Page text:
Nominations for the 2013 Ursa Major Awards, for the best anthropomorphic movies, novels, comic strips, games, etc., will close on February 28. Voting for the winner will begin on March 15 and will close on April 30. The awards will be presented at CaliFur X on May 30 to June 1, at the Irvine Marriott Hotel, Irvine, California.
If you have not nominated yet, you have only a few more days to do so. All titles first published or released during the 2013 calendar year are eligible. The awards are given in eleven categories: Motion Picture, Dramatic Short Work or Series, Novel, Short Fiction, Other Literary Work, Graphic Novel, Comic Strip, Magazine, Published Illustration, Website, and Game. The final ballot includes the top five titles nominated in each category.
The awards are selected by a two-stage process of nominating and voting. Members of the public send in up to five nominations in each of the eleven categories. The top five nominees in each category (more in case of a tie) are then presented on a final ballot for a public vote.
The eleven categories are: Motion Picture, Dramatic Short Work or Series, Novel, Short Fiction, Other Literary Work, Graphic Novel, Comic Strip, Magazine, Published Illustration, Website, and Game.
Many nominations are likely to come from the 2013 Recommended Anthropomorphic Reading List, which has been built up through prior recommendations. However, inclusion on the List is not necessary for nomination if a work is otherwise eligible.
Early in July (at AnthroCon, in fact), FurPlanet will release a new full-color furry portfolio/magazine simply titled Women of Fur, edited by Marilyn Cole (also known as Sheppymomma). Here’s the idea: “Women of Fur is an collaboration between 12 different artists. Each artist chose to illustrate an empowering word that any woman can stand for. This collection of work is out to showcase the female form, anthro art as fine art, and the problem solving process involved in illustration.” Got that? Various of the artists involved have put up links to their pieces on their Fur Affinity pages, and the portfolio is available for pre-order at FurPlanet’s shop site.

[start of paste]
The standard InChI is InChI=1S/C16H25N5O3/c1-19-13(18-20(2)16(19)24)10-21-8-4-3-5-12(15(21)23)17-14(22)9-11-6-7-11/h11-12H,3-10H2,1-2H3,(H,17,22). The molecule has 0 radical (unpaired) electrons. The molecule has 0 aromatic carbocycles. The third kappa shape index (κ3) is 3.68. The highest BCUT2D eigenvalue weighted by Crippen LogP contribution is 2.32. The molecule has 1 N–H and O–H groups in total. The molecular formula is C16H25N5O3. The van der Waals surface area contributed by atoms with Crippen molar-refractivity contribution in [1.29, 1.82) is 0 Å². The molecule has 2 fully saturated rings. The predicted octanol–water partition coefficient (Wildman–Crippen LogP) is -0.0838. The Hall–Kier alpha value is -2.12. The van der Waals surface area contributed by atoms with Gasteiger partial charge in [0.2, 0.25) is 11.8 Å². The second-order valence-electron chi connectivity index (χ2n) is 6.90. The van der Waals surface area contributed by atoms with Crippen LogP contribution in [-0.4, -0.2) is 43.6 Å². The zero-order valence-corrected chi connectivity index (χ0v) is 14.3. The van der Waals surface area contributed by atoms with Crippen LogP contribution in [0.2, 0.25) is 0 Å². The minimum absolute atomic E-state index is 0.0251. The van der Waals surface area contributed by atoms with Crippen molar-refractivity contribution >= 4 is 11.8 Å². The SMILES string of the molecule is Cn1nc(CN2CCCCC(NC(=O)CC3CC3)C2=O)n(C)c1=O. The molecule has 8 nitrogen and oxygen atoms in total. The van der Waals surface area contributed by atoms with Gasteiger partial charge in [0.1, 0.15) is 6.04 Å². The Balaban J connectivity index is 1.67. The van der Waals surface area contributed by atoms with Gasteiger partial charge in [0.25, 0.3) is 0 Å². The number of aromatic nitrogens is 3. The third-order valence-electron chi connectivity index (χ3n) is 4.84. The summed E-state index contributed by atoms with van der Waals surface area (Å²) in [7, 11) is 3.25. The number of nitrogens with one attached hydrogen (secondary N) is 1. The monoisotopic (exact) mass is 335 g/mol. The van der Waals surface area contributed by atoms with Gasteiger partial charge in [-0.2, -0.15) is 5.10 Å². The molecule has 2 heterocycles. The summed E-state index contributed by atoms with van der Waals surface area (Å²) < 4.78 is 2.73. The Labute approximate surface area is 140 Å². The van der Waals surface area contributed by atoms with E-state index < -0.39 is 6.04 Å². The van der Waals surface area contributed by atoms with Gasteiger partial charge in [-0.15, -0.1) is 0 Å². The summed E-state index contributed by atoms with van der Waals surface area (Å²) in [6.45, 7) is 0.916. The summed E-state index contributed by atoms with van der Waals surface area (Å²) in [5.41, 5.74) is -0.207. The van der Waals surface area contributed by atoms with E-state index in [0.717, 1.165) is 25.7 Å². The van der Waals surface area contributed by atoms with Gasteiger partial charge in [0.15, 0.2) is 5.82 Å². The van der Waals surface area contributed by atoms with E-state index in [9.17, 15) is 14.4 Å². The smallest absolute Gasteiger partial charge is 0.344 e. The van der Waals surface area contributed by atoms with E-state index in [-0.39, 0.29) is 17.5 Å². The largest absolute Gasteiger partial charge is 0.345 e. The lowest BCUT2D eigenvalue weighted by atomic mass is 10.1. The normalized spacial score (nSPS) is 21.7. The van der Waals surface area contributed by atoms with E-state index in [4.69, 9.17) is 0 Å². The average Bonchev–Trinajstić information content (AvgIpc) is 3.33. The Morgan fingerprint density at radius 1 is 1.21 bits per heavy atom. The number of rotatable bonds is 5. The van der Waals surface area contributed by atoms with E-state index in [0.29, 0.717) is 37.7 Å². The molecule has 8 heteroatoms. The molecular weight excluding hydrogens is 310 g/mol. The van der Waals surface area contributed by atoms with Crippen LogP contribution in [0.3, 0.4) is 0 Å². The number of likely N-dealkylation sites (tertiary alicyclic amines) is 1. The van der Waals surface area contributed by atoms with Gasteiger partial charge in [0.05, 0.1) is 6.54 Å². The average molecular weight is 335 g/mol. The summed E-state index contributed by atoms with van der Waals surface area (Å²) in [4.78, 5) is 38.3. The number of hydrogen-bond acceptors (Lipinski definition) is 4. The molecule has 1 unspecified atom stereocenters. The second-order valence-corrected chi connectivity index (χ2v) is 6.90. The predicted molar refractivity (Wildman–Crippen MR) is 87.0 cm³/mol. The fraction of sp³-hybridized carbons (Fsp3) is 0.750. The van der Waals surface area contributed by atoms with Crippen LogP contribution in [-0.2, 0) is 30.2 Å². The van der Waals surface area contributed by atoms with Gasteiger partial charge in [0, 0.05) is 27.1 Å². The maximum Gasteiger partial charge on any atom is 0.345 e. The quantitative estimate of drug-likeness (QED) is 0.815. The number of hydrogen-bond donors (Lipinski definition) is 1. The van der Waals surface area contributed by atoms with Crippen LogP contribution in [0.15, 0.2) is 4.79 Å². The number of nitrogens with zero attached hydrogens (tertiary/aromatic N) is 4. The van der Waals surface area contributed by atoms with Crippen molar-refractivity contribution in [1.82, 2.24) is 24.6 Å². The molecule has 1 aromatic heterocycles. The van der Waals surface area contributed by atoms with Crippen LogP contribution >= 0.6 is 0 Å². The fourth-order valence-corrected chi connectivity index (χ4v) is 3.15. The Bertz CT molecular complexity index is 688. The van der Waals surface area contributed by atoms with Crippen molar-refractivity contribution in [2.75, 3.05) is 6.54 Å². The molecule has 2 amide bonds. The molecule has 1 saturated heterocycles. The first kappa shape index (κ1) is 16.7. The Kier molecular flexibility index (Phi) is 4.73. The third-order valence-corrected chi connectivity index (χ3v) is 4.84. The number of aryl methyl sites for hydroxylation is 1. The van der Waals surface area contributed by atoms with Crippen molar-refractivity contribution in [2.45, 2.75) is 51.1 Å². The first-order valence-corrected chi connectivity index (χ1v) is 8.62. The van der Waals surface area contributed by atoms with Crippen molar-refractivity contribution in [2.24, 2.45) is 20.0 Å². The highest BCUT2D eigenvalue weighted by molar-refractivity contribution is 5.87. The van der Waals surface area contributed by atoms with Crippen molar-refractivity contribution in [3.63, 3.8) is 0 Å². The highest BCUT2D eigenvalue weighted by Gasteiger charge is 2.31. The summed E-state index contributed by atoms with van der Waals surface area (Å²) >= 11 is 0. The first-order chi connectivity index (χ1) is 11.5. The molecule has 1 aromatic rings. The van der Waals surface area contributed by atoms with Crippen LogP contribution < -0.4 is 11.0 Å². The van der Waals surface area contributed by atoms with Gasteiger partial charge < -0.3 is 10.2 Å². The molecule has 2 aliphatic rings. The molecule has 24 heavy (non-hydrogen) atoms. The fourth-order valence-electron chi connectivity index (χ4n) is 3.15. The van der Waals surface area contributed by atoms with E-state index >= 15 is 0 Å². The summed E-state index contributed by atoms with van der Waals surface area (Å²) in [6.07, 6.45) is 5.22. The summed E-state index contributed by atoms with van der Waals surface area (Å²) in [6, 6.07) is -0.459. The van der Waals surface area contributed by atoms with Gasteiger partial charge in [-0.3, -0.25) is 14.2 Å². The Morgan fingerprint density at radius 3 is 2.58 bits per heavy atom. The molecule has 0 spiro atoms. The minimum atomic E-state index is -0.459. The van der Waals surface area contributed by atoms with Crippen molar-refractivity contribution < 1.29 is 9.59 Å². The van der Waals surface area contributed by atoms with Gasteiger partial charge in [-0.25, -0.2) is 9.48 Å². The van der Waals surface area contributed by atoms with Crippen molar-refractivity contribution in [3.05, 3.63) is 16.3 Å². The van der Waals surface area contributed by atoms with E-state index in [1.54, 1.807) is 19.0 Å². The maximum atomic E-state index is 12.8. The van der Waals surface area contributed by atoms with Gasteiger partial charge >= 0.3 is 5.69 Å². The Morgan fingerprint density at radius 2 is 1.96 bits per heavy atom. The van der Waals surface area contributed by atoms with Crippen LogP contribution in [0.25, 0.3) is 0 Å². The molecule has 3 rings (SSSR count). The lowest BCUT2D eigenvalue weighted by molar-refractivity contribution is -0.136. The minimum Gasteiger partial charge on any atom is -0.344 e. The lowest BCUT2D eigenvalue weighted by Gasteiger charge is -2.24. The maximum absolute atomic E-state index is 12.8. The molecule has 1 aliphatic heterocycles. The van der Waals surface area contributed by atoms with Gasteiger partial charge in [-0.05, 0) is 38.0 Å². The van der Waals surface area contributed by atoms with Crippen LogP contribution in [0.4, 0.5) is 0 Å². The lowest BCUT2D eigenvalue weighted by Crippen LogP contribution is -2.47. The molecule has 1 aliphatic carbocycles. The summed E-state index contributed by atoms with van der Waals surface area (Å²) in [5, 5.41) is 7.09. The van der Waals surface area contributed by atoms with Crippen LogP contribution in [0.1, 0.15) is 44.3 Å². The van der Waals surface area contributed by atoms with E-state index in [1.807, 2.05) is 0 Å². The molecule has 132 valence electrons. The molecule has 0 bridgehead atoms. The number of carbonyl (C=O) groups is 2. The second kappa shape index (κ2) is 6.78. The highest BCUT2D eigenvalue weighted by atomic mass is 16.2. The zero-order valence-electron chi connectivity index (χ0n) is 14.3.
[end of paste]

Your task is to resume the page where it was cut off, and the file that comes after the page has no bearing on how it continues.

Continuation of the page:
The magazine also includes my updated article about street fursuiting, and fursuit-making book reviews. It offers a respectful, "gentle introduction to the Furry fandom and fursuit costuming" to other realms of geekdom, going against this tongue-in-cheek pecking order.
Furry author/editor Watts Martin has announced a new online magazine about furry fandom, Claw & Quill.
The magazine's submission guidelines call for unpaid reviews, interviews, profiles and nonfiction narratives in the 1000–2000 word range. While acknowledging a "definite overlap" with Flayrah, Watts expressed a wish for C&Q to be "less “newsy” and more curated."